It appeared now that the captain had been only mistaken in the date of his prediction, by placing the event a day earlier than it happened; for the wind which now arose was not only favorable but brisk, and was no sooner in reach of our sails than it swept us away by the back of the Isle of Wight, and, having in the night carried us by Christchurch and Peveral-point, brought us the next noon, Saturday, July 25, oft the island of Portland, so famous for the smallness and sweetness of its mutton, of which a leg seldom weighs four pounds. We would have bought a sheep, but our captain would not permit it; though he needed not have been in such a hurry, for presently the wind, I will not positively assert in resentment of his surliness, showed him a dog’s trick, and slyly slipped back again to his summer-house in the south-west.
The captain now grew outrageous, and, declaring open war with the wind, took a resolution, rather more bold than wise, of sailing in defiance of it, and in its teeth. He swore he would let go his anchor no more, but would beat the sea while he had either yard or sail left. He accordingly stood from the shore, and made so large a tack that before night, though he seemed to advance but little on his way, he was got out of sight of land.
Towards evening the wind began, in the captain’s own language, and indeed it freshened so much, that before ten it blew a perfect hurricane. The captain having got, as he supposed, to a safe distance, tacked again towards the English shore; and now the wind veered a point only in his favor, and continued to blow with such violence, that the ship ran above eight knots or miles an hour during this whole day and tempestuous night till bed-time. I was obliged to betake myself once more to my solitude, for my women were again all down in their sea-sickness, and the captain was busy on deck; for he began to grow uneasy, chiefly, I believe, because he did not well know where he was, and would, I am convinced, have been very glad to have been in Portland-road, eating some sheep’s-head broth.
Having contracted no great degree of good-humor by living a whole day alone, without a single soul to converse with, I took but ill physic to purge it off, by a bed-conversation with the captain, who, amongst many bitter lamentations of his fate, and protesting he had more patience than a Job, frequently intermixed summons to the commanding officer on the deck, who now happened to be one Morrison, a carpenter, the only fellow that had either common sense or common civility in the ship. Of Morrison he inquired every quarter of an hour concerning the state of affairs: the wind, the care of the ship, and other matters of navigation. The frequency of these summons, as well as the solicitude with which they were made, sufficiently testified the state of the captain’s mind; he endeavored to conceal it, and would have given no small alarm to a man who had either not learned what it is to die, or known what it is to be miserable. And my dear wife and child must pardon me, if what I did not conceive to be any great evil to myself I was not much terrified with the thoughts of happening to them; in truth, I have often thought they are both too good and too gentle to be trusted to the power of any man I know, to whom they could possibly be so trusted.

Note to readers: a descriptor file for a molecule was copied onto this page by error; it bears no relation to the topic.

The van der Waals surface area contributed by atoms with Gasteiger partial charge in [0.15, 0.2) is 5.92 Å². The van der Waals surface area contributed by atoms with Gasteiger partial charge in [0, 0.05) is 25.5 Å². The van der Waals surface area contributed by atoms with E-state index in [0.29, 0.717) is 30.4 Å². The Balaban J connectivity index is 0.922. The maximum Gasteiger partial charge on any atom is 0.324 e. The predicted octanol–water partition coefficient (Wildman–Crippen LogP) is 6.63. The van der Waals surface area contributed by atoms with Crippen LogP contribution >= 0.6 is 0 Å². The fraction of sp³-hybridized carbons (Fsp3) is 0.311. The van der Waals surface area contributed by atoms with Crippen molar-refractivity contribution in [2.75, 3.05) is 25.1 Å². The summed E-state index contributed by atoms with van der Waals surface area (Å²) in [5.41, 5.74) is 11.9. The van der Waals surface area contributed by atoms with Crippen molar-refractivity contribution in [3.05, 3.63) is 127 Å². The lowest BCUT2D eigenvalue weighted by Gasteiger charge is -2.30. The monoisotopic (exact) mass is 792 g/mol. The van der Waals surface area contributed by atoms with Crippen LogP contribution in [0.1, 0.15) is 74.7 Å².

Can I say then I had no fear? indeed I cannot. Reader, I was afraid for thee, lest thou shouldst have been deprived of that pleasure thou art now enjoying; and that I should not live to draw out on paper that military character which thou didst peruse in the journal of yesterday.
From all these fears we were relieved, at six in the morning, by the arrival of Mr. Morrison, who acquainted us that he was sure he beheld land very near; for he could not see half a mile, by reason of the haziness of the weather. This land he said was, he believed, the Berry-head, which forms one side of Torbay: the captain declared that it was impossible, and swore, on condition he was right, he would give him his mother for a maid. A forfeit which became afterwards strictly due and payable; for the captain, whipping on his night-gown, ran up without his breeches, and within half an hour returning into the cabin, wished me joy of our lying safe at anchor in the bay.